Should I Take Medication for High Blood Pressure?

by Dr. David Williams
Filed Under: Blood Pressure, Q&As, Heart Health
Last Reviewed 02/06/2014

I would like to know your thoughts on taking medication for mild hypertension. My blood pressure readings are usually around 150/96. My doctor feels that is a little high and thinks I should be taking medication. I know you can't specifically tell me what to do because I'm not under your care, but I would like your thoughts on the matter. I don't smoke, I'm 53 years old, and am generally in good health.

 

I am of the firm opinion that most medical doctors are way too quick to prescribe medication for blood pressure. Realistically, however, when you go to a medical doctor with a problem, what else can he or she do?

In their all-out effort to control blood pressure problems, doctors often overlook the potential health problems caused by blood pressure medications.

The famous Framingham study helps illustrate this point. It was shown that a 40-year-old male with a systolic pressure of 150 only had a 0.3 percent chance of dying from hypertension each year for the next eight years if he had no other risk factors. On the other hand, a male with the same pressure who had four other risk factors (high cholesterol, glucose handling problems, enlargement of the left ventricle of the heart, and a smoker) had a 6.5 percent chance of dying each year due to hypertension.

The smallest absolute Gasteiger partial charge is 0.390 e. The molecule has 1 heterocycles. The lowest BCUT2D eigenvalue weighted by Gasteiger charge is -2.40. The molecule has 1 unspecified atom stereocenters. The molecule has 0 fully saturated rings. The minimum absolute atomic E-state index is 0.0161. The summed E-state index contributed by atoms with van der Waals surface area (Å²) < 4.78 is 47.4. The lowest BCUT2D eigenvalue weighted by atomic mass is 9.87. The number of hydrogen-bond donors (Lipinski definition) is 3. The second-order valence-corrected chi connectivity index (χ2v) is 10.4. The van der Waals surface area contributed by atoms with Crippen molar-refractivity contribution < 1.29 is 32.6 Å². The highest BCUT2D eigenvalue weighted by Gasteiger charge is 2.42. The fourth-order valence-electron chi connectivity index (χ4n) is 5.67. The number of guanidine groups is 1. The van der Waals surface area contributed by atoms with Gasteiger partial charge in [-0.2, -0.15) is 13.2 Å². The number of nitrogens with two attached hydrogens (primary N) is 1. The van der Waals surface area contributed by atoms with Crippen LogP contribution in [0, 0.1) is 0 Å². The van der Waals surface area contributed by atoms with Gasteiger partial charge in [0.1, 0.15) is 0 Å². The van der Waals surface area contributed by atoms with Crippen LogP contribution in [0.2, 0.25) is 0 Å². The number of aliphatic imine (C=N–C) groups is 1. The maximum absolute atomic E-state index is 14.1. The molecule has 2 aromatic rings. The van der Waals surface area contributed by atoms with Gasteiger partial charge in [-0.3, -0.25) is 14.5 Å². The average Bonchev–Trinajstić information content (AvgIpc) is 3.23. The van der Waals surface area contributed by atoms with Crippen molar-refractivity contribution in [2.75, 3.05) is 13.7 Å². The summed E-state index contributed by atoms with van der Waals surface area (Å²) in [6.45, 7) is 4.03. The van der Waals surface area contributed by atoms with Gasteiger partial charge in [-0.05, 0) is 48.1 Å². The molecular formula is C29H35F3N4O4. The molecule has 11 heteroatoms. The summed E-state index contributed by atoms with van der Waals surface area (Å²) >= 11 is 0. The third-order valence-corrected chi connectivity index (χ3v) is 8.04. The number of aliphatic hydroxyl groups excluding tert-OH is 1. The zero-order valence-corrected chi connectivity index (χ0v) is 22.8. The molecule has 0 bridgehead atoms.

While blood pressure medication might be a lifesaver to the second gentleman, it would probably be of no benefit to the first man. In fact, it could create even more health risks.

It's not done much these days, but before any medication is prescribed, the patient should be evaluated on an individual basis. It's hard for me to believe that all of the exercise, diet and nutritional options have been exhausted in your case. Even so, if you have none of the other risk factors associated with heart disease, I would discuss the above study with your doctor before deciding on any course of treatment.

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